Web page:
The Law Commission wants to crack down on the "injustice"
that allows the use of trusts to protect property during
matrimonial or other relationship disputes in its package of
proposed changes to trust law released today.
As part of its long-running review of trust law, the
commission today released a series of proposals to modernise
and clarify legislation governing the use of the structures.
Use of trusts in New Zealand is widespread for a wide range
of purposes including minimising tax, protecting property
during matrimonial disputes, and shielding income and assets
in order to qualify for social assistance.
However, Law Commission president Sir Grant Hammond said the
proposals published today focused on "core trust law rather
than other areas of law and policy that intersect with trust
law, such as insolvency and social assistance".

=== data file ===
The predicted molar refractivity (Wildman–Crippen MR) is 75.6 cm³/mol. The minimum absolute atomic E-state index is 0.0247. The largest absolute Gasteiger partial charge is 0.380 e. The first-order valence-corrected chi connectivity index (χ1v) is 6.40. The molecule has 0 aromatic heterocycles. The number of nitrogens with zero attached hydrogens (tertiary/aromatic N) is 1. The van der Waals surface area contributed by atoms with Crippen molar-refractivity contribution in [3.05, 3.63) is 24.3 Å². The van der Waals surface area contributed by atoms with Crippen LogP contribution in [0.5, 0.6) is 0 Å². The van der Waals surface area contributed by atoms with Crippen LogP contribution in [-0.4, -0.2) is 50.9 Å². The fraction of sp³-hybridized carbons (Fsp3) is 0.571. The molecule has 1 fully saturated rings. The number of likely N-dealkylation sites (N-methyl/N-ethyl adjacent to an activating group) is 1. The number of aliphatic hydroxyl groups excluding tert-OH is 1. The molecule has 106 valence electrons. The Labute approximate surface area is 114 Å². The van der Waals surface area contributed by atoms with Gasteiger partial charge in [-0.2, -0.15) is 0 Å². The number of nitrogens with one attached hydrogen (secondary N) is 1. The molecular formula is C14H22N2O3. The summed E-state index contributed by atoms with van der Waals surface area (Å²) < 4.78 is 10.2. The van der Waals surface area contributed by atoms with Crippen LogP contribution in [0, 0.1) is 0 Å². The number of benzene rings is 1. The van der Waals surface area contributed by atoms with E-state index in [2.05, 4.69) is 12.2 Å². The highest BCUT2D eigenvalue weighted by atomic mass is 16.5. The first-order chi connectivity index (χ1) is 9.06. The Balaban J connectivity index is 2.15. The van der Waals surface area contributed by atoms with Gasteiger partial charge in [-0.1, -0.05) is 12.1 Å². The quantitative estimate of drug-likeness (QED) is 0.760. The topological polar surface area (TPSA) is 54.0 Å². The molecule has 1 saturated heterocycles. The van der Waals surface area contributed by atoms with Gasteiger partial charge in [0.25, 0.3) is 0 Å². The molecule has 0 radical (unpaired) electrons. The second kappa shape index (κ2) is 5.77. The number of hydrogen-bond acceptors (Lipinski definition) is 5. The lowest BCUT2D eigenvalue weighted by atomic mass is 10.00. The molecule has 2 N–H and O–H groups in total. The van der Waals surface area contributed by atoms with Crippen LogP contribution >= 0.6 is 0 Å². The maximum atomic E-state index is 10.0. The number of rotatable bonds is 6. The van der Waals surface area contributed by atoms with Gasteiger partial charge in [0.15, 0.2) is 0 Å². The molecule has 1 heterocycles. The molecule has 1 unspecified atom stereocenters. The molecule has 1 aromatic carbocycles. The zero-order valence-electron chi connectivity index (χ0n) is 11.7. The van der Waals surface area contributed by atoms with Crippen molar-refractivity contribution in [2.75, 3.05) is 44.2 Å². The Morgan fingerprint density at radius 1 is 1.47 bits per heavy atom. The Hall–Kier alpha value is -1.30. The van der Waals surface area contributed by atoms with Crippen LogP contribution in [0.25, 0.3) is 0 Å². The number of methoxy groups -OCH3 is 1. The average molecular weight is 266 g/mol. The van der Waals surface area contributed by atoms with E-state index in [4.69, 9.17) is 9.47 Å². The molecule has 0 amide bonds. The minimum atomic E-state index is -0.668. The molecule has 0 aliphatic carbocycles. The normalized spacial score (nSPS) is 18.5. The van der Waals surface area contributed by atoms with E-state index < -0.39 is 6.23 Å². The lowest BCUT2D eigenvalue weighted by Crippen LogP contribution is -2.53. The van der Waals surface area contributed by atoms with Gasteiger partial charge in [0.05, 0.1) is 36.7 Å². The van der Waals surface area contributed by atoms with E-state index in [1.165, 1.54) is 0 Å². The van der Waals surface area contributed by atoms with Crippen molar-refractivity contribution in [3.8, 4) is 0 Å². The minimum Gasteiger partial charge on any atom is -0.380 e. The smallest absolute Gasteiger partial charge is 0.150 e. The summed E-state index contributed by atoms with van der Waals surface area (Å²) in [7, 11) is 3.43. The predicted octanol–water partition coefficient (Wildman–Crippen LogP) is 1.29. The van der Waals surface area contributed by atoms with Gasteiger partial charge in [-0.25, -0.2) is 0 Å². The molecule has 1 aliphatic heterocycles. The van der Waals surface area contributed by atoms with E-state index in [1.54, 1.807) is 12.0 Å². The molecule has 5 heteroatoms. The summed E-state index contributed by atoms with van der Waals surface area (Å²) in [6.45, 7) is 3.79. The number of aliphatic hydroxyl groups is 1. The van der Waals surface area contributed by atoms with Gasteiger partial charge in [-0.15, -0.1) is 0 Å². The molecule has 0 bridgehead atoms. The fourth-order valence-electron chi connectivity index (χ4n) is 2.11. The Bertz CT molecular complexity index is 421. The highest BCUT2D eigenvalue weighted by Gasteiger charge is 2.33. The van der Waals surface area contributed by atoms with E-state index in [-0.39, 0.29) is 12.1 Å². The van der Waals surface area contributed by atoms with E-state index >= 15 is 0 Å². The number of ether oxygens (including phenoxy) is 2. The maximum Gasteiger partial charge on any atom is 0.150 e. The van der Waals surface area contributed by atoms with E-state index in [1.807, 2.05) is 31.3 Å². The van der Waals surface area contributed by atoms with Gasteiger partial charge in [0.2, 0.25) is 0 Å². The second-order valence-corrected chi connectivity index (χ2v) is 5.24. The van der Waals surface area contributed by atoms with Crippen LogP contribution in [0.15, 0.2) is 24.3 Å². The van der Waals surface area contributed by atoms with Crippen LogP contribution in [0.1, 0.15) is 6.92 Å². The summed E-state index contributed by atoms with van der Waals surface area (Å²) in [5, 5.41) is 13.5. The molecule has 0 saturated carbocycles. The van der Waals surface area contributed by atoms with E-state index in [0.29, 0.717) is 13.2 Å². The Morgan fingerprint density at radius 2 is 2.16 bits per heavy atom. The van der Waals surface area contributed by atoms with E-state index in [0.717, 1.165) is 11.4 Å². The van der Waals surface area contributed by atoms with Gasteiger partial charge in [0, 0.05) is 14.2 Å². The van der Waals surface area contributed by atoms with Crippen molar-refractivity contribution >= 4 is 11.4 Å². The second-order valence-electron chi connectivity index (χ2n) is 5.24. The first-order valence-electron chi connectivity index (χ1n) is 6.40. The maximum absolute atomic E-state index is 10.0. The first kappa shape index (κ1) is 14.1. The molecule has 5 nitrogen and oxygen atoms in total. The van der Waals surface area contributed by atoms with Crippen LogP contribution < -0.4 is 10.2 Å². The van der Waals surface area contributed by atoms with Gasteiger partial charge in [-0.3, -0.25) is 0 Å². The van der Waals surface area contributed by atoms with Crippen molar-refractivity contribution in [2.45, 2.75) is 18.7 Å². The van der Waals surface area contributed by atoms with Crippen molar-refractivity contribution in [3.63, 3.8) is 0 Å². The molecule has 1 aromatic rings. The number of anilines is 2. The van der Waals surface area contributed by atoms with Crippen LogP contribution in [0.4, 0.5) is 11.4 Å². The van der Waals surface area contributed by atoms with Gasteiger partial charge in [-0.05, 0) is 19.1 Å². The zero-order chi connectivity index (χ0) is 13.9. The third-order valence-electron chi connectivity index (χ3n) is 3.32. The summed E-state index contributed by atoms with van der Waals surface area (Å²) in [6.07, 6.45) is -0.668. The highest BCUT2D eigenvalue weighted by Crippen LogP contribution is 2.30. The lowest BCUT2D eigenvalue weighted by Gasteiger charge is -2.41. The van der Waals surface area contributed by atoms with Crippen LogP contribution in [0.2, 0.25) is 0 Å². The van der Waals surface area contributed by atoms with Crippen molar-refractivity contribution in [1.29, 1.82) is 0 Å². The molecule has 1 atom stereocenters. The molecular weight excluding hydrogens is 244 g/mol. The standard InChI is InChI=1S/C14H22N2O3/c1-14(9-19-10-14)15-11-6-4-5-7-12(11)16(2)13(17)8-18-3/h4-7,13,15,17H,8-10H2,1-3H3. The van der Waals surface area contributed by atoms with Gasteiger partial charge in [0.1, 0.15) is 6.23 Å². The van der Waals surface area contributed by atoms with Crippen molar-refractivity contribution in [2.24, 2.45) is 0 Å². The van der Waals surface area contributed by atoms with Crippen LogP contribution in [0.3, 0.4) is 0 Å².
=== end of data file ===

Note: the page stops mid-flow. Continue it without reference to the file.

"The commission has generally taken the position that
resolving the problems that may arise in these areas due to
the existence of trusts as a particular form of property
holding falls beyond the scope of this review."
However, Sir Grant said one area of interaction which the
commission had looked at further was relationship property.
"This is because of significant concern about the potential
for injustice due to the use of trusts."
The commission raised several options for comment involving
the amendment of relationship property legislation in order
to alleviate the impact of trusts.
Other proposed reforms the commission is seeking public
feedback on include:
# Giving trustees - who manage trusts on behalf of those who
benefit from them - a clearer set of duties.
# Giving trustees greater flexibility in how they can invest
# Relaxing the restriction that requires cases under the
Trustee Act to be heard exclusively by the High Court and
allowing the District Court to hear them also.
- Adam Bennett, New Zealand Herald